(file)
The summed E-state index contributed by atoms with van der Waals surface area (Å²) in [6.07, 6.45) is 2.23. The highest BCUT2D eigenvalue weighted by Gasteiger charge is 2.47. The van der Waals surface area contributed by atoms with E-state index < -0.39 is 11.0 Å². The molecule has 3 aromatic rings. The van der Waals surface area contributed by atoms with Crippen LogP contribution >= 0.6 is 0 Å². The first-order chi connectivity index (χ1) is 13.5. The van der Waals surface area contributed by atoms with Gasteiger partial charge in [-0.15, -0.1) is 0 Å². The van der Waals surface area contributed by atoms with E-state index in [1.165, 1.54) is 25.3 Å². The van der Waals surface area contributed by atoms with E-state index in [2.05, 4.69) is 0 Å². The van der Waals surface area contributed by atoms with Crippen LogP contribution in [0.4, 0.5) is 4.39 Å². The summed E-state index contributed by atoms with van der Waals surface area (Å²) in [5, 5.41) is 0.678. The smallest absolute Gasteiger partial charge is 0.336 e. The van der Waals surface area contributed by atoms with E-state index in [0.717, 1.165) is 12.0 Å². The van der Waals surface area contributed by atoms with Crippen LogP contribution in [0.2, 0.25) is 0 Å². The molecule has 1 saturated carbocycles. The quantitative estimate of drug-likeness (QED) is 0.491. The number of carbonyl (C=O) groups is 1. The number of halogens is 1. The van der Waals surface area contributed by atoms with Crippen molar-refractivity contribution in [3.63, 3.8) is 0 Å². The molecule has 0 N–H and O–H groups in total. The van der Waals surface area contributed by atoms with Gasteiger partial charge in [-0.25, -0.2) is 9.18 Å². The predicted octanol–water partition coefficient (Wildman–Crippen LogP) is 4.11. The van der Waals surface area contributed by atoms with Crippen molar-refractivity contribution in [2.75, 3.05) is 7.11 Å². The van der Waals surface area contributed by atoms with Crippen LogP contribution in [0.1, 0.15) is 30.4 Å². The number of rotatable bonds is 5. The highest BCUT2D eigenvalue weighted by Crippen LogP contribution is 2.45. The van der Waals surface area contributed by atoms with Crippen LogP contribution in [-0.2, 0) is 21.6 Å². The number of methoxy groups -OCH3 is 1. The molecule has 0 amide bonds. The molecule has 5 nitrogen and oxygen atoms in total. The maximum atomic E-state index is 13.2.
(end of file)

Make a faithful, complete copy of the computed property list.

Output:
The summed E-state index contributed by atoms with van der Waals surface area (Å²) in [6.07, 6.45) is 2.23. The highest BCUT2D eigenvalue weighted by Gasteiger charge is 2.47. The van der Waals surface area contributed by atoms with E-state index < -0.39 is 11.0 Å². The molecule has 3 aromatic rings. The van der Waals surface area contributed by atoms with Crippen LogP contribution >= 0.6 is 0 Å². The first-order chi connectivity index (χ1) is 13.5. The van der Waals surface area contributed by atoms with Gasteiger partial charge in [-0.15, -0.1) is 0 Å². The van der Waals surface area contributed by atoms with E-state index in [1.165, 1.54) is 25.3 Å². The van der Waals surface area contributed by atoms with E-state index in [2.05, 4.69) is 0 Å². The van der Waals surface area contributed by atoms with Crippen LogP contribution in [0.4, 0.5) is 4.39 Å². The summed E-state index contributed by atoms with van der Waals surface area (Å²) in [5, 5.41) is 0.678. The smallest absolute Gasteiger partial charge is 0.336 e. The van der Waals surface area contributed by atoms with E-state index in [0.717, 1.165) is 12.0 Å². The van der Waals surface area contributed by atoms with Crippen LogP contribution in [0.2, 0.25) is 0 Å². The molecule has 1 saturated carbocycles. The quantitative estimate of drug-likeness (QED) is 0.491. The number of carbonyl (C=O) groups is 1. The number of halogens is 1. The van der Waals surface area contributed by atoms with Crippen molar-refractivity contribution in [3.63, 3.8) is 0 Å². The molecule has 0 N–H and O–H groups in total. The van der Waals surface area contributed by atoms with Gasteiger partial charge in [-0.25, -0.2) is 9.18 Å². The predicted octanol–water partition coefficient (Wildman–Crippen LogP) is 4.11. The van der Waals surface area contributed by atoms with Crippen molar-refractivity contribution in [2.75, 3.05) is 7.11 Å². The van der Waals surface area contributed by atoms with Crippen LogP contribution in [0.1, 0.15) is 30.4 Å². The number of rotatable bonds is 5. The highest BCUT2D eigenvalue weighted by Crippen LogP contribution is 2.45. The van der Waals surface area contributed by atoms with Crippen LogP contribution in [-0.2, 0) is 21.6 Å². The number of methoxy groups -OCH3 is 1. The molecule has 0 amide bonds. The molecule has 5 nitrogen and oxygen atoms in total. The maximum atomic E-state index is 13.2.